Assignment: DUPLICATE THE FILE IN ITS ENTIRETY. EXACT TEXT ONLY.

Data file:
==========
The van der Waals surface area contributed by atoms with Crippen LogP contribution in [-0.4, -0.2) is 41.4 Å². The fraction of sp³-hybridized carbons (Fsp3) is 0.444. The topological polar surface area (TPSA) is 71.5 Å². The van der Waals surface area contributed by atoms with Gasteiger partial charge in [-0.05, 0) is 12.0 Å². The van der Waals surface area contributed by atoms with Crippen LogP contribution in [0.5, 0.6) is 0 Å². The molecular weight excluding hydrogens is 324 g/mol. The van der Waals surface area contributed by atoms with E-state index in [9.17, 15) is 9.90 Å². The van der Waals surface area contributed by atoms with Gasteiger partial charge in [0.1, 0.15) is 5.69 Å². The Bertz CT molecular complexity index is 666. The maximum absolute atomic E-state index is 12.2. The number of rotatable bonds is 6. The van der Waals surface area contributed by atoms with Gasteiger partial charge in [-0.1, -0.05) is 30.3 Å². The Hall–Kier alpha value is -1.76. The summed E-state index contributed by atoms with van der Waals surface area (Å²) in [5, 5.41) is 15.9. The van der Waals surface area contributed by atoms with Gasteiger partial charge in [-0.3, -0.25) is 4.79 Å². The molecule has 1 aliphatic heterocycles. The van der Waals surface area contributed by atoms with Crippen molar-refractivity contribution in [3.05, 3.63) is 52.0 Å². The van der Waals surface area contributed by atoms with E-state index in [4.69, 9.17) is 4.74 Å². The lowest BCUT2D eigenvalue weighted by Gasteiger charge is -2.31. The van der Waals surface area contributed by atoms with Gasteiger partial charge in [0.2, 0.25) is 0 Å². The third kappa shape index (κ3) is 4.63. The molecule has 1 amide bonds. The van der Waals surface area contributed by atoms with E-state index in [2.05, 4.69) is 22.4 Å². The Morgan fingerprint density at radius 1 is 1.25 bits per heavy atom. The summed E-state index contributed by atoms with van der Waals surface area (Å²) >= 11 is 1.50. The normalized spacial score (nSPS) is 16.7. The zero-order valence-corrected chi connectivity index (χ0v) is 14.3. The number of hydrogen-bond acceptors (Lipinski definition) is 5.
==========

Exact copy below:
The van der Waals surface area contributed by atoms with Crippen LogP contribution in [-0.4, -0.2) is 41.4 Å². The fraction of sp³-hybridized carbons (Fsp3) is 0.444. The topological polar surface area (TPSA) is 71.5 Å². The van der Waals surface area contributed by atoms with Gasteiger partial charge in [-0.05, 0) is 12.0 Å². The van der Waals surface area contributed by atoms with Crippen LogP contribution in [0.5, 0.6) is 0 Å². The molecular weight excluding hydrogens is 324 g/mol. The van der Waals surface area contributed by atoms with E-state index in [9.17, 15) is 9.90 Å². The van der Waals surface area contributed by atoms with Gasteiger partial charge in [0.1, 0.15) is 5.69 Å². The Bertz CT molecular complexity index is 666. The maximum absolute atomic E-state index is 12.2. The number of rotatable bonds is 6. The van der Waals surface area contributed by atoms with Gasteiger partial charge in [-0.1, -0.05) is 30.3 Å². The Hall–Kier alpha value is -1.76. The summed E-state index contributed by atoms with van der Waals surface area (Å²) in [5, 5.41) is 15.9. The van der Waals surface area contributed by atoms with Gasteiger partial charge in [-0.3, -0.25) is 4.79 Å². The molecule has 1 aliphatic heterocycles. The van der Waals surface area contributed by atoms with Crippen molar-refractivity contribution in [3.05, 3.63) is 52.0 Å². The van der Waals surface area contributed by atoms with E-state index in [4.69, 9.17) is 4.74 Å². The lowest BCUT2D eigenvalue weighted by Gasteiger charge is -2.31. The van der Waals surface area contributed by atoms with Gasteiger partial charge in [0.2, 0.25) is 0 Å². The third kappa shape index (κ3) is 4.63. The molecule has 1 amide bonds. The van der Waals surface area contributed by atoms with E-state index in [2.05, 4.69) is 22.4 Å². The Morgan fingerprint density at radius 1 is 1.25 bits per heavy atom. The summed E-state index contributed by atoms with van der Waals surface area (Å²) >= 11 is 1.50. The normalized spacial score (nSPS) is 16.7. The zero-order valence-corrected chi connectivity index (χ0v) is 14.3. The number of hydrogen-bond acceptors (Lipinski definition) is 5.